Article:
An A-Z Guide To The Search For Plato's Atlantis

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Joining The Dots


Joining The Dots

I have now published my new book, Joining The Dots, which offers a fresh look at the Atlantis mystery. I have addressed the critical questions of when, where and who, using Plato's own words, tempered with some critical thinking and a modicum of common sense.


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David Furling

Dunbavin, Paul

Paul Dunbavin (1954- ) is a data and business analyst. His interest for over 35 years has been cross-disciplinary research into prehistory, which he has occasionally published in his books and various articles and papers.”

He is the author of controversial but clearly well researched books relating to the ancient history of Britain. In one of these[100] he identified the Picts of Scotland as being originally from the Baltic. In another[099] he investigated the possible origins of Plato’s story of Atlantis. Using mythological, geological and archaeological sources he concluded that an asteroid or comet collided with the Earth around 3100 BC resulting in the tilting of the Earth’s axis. Dunbavin argued that this impact caused dramatic climate and sea-level changes that led to the submergence of a Neolithic civilisation on a low-lying plain off the coast of Wales. He believed that this destruction was the inspiration for the Atlantis legend. David Furlong claimed to have independently arrived at the same conclusion[285].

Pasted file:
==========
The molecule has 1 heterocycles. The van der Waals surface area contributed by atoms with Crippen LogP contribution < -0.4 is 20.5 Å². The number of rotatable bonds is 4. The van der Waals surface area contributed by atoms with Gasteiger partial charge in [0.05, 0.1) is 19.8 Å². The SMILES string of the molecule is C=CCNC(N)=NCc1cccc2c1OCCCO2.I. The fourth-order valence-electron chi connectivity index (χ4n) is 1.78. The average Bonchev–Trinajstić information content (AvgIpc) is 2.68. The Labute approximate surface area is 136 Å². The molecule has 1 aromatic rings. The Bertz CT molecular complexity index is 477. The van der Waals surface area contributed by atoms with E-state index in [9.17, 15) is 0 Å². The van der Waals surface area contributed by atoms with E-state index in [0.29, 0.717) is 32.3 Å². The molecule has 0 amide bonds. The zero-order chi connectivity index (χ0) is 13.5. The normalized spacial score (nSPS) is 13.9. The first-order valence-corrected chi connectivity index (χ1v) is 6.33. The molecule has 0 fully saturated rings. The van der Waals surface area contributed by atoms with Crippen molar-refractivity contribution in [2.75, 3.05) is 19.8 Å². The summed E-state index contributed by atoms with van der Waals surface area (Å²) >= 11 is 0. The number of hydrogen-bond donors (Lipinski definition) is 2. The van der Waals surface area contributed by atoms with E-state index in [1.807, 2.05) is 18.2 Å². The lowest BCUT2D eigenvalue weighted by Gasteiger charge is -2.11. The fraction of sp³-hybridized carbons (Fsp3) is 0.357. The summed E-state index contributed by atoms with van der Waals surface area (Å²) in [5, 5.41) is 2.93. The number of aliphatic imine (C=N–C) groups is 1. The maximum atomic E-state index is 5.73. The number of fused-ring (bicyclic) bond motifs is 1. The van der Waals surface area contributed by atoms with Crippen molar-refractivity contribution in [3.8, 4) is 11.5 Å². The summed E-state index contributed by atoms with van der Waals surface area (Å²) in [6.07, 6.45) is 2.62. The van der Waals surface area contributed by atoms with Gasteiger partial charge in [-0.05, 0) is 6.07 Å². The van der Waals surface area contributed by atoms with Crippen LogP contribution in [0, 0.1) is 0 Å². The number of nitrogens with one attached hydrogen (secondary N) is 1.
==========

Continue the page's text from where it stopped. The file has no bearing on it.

In 2005 Dunbavin published another volume[101] on ancient catastrophes and their possible connection with cometary impacts or near collisions.

I note with interest that Dunbavin has another book, Towers of Atlantis, completed and should be available in April 2019. There is more information about this and his other books on his website(a) , which also includes links to other related sites(b) .

Once again, Dunbavin has returned to the subject of the British Isles during the Neolithic period and their possible association with Plato’s story of Atlantis. He draws on the ancient Egyptian concept of a paradisaical afterlife comparable with the Greek ‘Elysian Fields’, both believed to be located in the far west. These notions are seen by Dunbavin to have possible parallels in Plato’s description of the Plain of Atlantis.

The author highlights the value of mythology, which he employs in conjunction with classical writers such as Herodotus, Diodorus Siculus as well as others to lead us to his considered belief that the Irish Sea prior to its eventual inundation after the last Ice Age had been home to the Plain of Atlantis, stretching from the island of Anglesea to the Isle of Man. This book should be read in conjunction with his previous offering, Atlantis of the West[099]. Rather than wild speculation, Dunbavin has again offered evidence, although subjectively interpreted, that offers a coherent hypothesis.

(a) www.third-millennium.co.uk

(b) https://www.third-millennium.co.uk/links*